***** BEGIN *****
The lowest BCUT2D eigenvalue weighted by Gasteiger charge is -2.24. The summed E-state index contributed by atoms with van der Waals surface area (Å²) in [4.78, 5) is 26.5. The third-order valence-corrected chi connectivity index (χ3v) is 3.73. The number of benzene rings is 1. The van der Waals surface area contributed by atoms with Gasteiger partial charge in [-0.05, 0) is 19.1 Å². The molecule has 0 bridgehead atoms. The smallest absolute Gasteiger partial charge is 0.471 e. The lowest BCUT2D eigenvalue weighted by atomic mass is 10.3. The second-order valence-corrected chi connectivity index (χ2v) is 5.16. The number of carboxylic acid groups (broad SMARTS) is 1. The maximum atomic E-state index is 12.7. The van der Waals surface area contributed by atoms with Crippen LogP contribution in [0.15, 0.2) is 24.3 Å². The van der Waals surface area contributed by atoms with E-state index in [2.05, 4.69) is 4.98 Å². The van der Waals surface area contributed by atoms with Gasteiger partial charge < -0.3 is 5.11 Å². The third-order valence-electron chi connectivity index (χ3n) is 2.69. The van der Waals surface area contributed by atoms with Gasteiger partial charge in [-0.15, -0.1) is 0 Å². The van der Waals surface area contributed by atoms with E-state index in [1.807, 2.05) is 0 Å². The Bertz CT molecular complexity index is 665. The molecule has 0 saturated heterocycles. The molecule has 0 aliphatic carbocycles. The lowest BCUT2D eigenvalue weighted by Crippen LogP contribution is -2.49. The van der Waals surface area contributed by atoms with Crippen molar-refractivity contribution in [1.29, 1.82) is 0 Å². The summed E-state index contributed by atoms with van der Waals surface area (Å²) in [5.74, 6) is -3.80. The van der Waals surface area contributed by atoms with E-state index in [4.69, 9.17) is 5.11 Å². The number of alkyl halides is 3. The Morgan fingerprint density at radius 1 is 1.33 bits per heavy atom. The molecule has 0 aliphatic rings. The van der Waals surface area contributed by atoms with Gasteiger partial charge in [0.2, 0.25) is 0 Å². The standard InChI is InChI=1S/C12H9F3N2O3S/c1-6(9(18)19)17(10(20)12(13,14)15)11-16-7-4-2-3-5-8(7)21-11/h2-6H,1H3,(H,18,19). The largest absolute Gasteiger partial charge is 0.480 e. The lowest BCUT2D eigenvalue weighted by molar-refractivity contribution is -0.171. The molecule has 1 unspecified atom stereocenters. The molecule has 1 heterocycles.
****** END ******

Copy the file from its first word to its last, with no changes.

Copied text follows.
The lowest BCUT2D eigenvalue weighted by Gasteiger charge is -2.24. The summed E-state index contributed by atoms with van der Waals surface area (Å²) in [4.78, 5) is 26.5. The third-order valence-corrected chi connectivity index (χ3v) is 3.73. The number of benzene rings is 1. The van der Waals surface area contributed by atoms with Gasteiger partial charge in [-0.05, 0) is 19.1 Å². The molecule has 0 bridgehead atoms. The smallest absolute Gasteiger partial charge is 0.471 e. The lowest BCUT2D eigenvalue weighted by atomic mass is 10.3. The second-order valence-corrected chi connectivity index (χ2v) is 5.16. The number of carboxylic acid groups (broad SMARTS) is 1. The maximum atomic E-state index is 12.7. The van der Waals surface area contributed by atoms with Crippen LogP contribution in [0.15, 0.2) is 24.3 Å². The van der Waals surface area contributed by atoms with E-state index in [2.05, 4.69) is 4.98 Å². The van der Waals surface area contributed by atoms with Gasteiger partial charge < -0.3 is 5.11 Å². The third-order valence-electron chi connectivity index (χ3n) is 2.69. The van der Waals surface area contributed by atoms with Gasteiger partial charge in [-0.15, -0.1) is 0 Å². The van der Waals surface area contributed by atoms with E-state index in [1.807, 2.05) is 0 Å². The Bertz CT molecular complexity index is 665. The molecule has 0 saturated heterocycles. The molecule has 0 aliphatic carbocycles. The lowest BCUT2D eigenvalue weighted by Crippen LogP contribution is -2.49. The van der Waals surface area contributed by atoms with Crippen molar-refractivity contribution in [1.29, 1.82) is 0 Å². The summed E-state index contributed by atoms with van der Waals surface area (Å²) in [5.74, 6) is -3.80. The van der Waals surface area contributed by atoms with E-state index in [4.69, 9.17) is 5.11 Å². The number of alkyl halides is 3. The Morgan fingerprint density at radius 1 is 1.33 bits per heavy atom. The molecule has 0 aliphatic rings. The van der Waals surface area contributed by atoms with Gasteiger partial charge in [0.2, 0.25) is 0 Å². The standard InChI is InChI=1S/C12H9F3N2O3S/c1-6(9(18)19)17(10(20)12(13,14)15)11-16-7-4-2-3-5-8(7)21-11/h2-6H,1H3,(H,18,19). The largest absolute Gasteiger partial charge is 0.480 e. The lowest BCUT2D eigenvalue weighted by molar-refractivity contribution is -0.171. The molecule has 1 unspecified atom stereocenters. The molecule has 1 heterocycles.